on July 10, 2009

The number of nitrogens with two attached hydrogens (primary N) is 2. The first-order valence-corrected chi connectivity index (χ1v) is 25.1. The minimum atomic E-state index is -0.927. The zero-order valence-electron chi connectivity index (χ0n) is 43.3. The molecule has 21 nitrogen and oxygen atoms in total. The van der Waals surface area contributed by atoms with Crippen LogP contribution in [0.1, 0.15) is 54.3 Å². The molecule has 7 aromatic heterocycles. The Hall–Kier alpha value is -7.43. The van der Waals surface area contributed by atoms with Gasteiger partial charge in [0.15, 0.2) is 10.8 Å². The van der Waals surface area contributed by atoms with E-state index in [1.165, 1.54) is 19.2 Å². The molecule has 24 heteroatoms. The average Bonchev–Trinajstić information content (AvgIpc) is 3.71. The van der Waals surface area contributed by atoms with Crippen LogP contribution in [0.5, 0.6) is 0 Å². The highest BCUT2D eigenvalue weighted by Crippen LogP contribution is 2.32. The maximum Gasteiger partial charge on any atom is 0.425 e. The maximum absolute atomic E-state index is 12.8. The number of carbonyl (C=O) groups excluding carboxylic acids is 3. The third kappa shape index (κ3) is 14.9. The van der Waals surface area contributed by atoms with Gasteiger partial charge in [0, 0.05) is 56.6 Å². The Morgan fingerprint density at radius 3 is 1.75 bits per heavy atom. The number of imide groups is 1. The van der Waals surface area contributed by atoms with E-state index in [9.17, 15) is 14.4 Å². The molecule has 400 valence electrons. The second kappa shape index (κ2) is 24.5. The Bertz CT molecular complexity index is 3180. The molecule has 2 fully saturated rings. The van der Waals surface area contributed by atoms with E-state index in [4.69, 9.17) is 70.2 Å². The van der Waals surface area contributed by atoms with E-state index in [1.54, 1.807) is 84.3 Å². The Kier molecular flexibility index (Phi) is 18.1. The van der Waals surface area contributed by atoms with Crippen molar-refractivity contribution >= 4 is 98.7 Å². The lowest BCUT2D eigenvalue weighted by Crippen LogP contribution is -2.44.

The Victorian age was probably the golden age of museum building. One of the greatest of these is the Victoria and Albert Museum, which is the national museum for the decorative and applied arts.The museum is located in South Kensington (southwest London) on Cromwell Road and Exhibition Road near the Royal Albert Hall, Science Museum and Natural History Museum. It is easy to find. You just get the Piccadilly, Circle or District line to South Kensington tube station. There is a subway that connects the station with the museums and the entrance to the V and A is clearly marked. There was no chance of getting lost. The same can not be said for navigating the museum. This is because the museum is huge. It is on six floors and covers anything that can be manufactured, carved or decorated such as textiles, metal work, sculpture and painting. The exhibits come from all over the world and span the centuries from the Middle Ages to contemporary pieces. It has been described, as a warehouse for all that is beautiful! There is a free map ( and gallery plans dispersed intermittently. All galleries are numbered. However I still found myself getting lost. The museum runs free guided tours throughout the day and I would highly recommend them. My guide was a very well spoken lady who was friendly, willing to answer questions was informative without being dry. The tour gave me a good understanding of the early history of the museum and also pointed out some highlights in the collection.After taking my tour I decided to go to level five and work my way down (level six is not open to the public). This took me four and a half-hours and I skipped a few galleries especially on floor 1 and 0 as I had museum fatigue. The galleries I particularly enjoyed and spent a lot of time in were the British galleries from 1600 to 1900. I liked these displays as most of the things were in context with themes such as eating and drinking, birth, marriage and death rather than just shelves and shelves of one thing. I found the silver, glass and ironwork galleries were less successful because of this. There are only so many ornate iron railings a girl can take.I always enjoy the costume galleries. Fashion and its ludicrousness always fascinated me as people are trying to accentuate and distort their natural shape whether it be a bustle, a corset or a Wonder Bra. I almost have to laugh at the eighteenth century dresses with the hoops that make the skirt twice as wide at the sides. I was slightly perplexed when looking at the display of evening dresses as there seemed to be an eighteenth century and nineteenth century dress after a modern one when they normally go in chronological order. On further inspection I found that they were modern dresses designed by Vivienne Westward influenced by older dresses. I just thought why?Another highlight for me was one of the tapestries galleries. Tapestries are not usually my thing but I found the Hardwick Hunt tapestries fascinating. These tapestries from Hardwich hall in Derbyshire date from the 15th century and depict hunting scenes. I loved them because they are massive with so much detain in them from the ermine on the robes to the faces. I especially loved a beautifully embroidered horse. I felt I could sit and look at them for hours and still not take in everything which is happening in them.The final area that really interested me is the Cast Court. This is made up of plaster of Paris copies of sculptures from Roman pillars to Michelangelo's David. It felt very Victorian as they were in no particular order and a bit higgledy-piggledy. The reason why they existed my guide told me was so that 19th century art students could draw works of sculpture without having to travel or relying on an illustration from a book. I skipped past the paintings. The museum is supposed to have one of the biggest collections of Constable but I found the way the paintings were arranged to be inaccessible to me. It was a very Victorian, arrangement, all jumbled up three paintings high. I prefer a linear layout as I can see the paintings at the top. I also prefer things to be arranged thematically as it makes more sense to me. I did spend a little bit more time on the miniatures as I find the detail on such small paintings incredible.The interpretation used a mix of methods but relied quite heavily on interpretation panels and labels. These suit the museum as they provide the most information when you have such a vast collection. I sometimes find these problematic due to my eyesight especially if they are at ground level or quite far back in the case. However the V and A do cater for visually impaired visitors like me by providing large print books of the interpretation labels. When items were grouped thematically I found the larger interpretation panels very informative. They also used more modern methods to good effect. I liked the touch screen audiovisuals that showed how objects were crafted. I am not sure the V and A is one to drag children round for hours on end. However there were a number of interactive for the kids (and big kids inside us). There was a Clore discovery area n the British Galleries. There were some genius things like assembling a chair as well as the more common brass rubbing's and dress up boxes. I could not resist trying on a replica corset and crinoline as I always thought they looked elegant and wanted to know what it felt like wearing that much underwear. It took me two seconds of wearing them to decide I am glad to be a modern girl, as it was not easy to walk or sit in at all. The hands on exhibits catered for visually impaired people as well as children. There were bits of sculpture and different materials to feel and in these areas there were Braille labels. Like most museums the V and A is making their collections accessible to everyone.I did appreciate the little touches like magnifying glass being supplied by the miniatures so I could look at them in greater detail. I also appreciated the folding stools and plenty of places to sit and rest. The museum is accessible for disabled people with a ramp entrance and lifts to all floors. The V and A is not a museum you can nip in for 15 minutes unless you have a particular gallery in mind. I felt I could literally spend days in there and still not see everything. I must have walked at least two or three miles so my advice is take a comfortable pair of shows.The best thing about the V and A is that it is free although a donation of £3 is suggested. That is great value for a day's entertainment. The only charge is for the special exhibitions. A museum visit is not complete without a visit to the shop. Some can be a bit tacky but the V and A's one has recently been refurbished and is very classy. It was large, bright and tastefully arranged. There did not seem to be too much tat at all. There was a nice range of books, cards and postcards. A lot of the stuff was a bit on the expensive side but it did seem excellent quality. Near the end of my visit I was pretty weary so I decided to pop into the café. I decided not to have food as the pre-packed sandwiches were £3 up and made to order deli ones even more. It did have a nice range of smoothies, juices and iced teas that were not that expensive. They are £2.25 so are comparably priced to a juice bar or Starbucks). I selected the interesting sounding rose iced tea with fresh apple and sunflower. I could not taste sunflower but it was lovely and refreshing. For those who bring their own food there is a lovely courtyard garden (the Pirelli Gardens) with beautiful fountains. This would be ideal for a summer's picnic. I really enjoyed my wander around the Victoria and Albert. I certainly will go back. I want to see the galleries that I missed and skimmed over especially the Chinese ones. I saw some of the exhibits on my guided tour and the Imperial robes and thrones really brought to life for me objects described in books that I have read such as Empress Orchid. I would also like to see more of the exterior as I entered and exited by tunnel. There is so much to see at the V and A that repeated visits seem to be a must.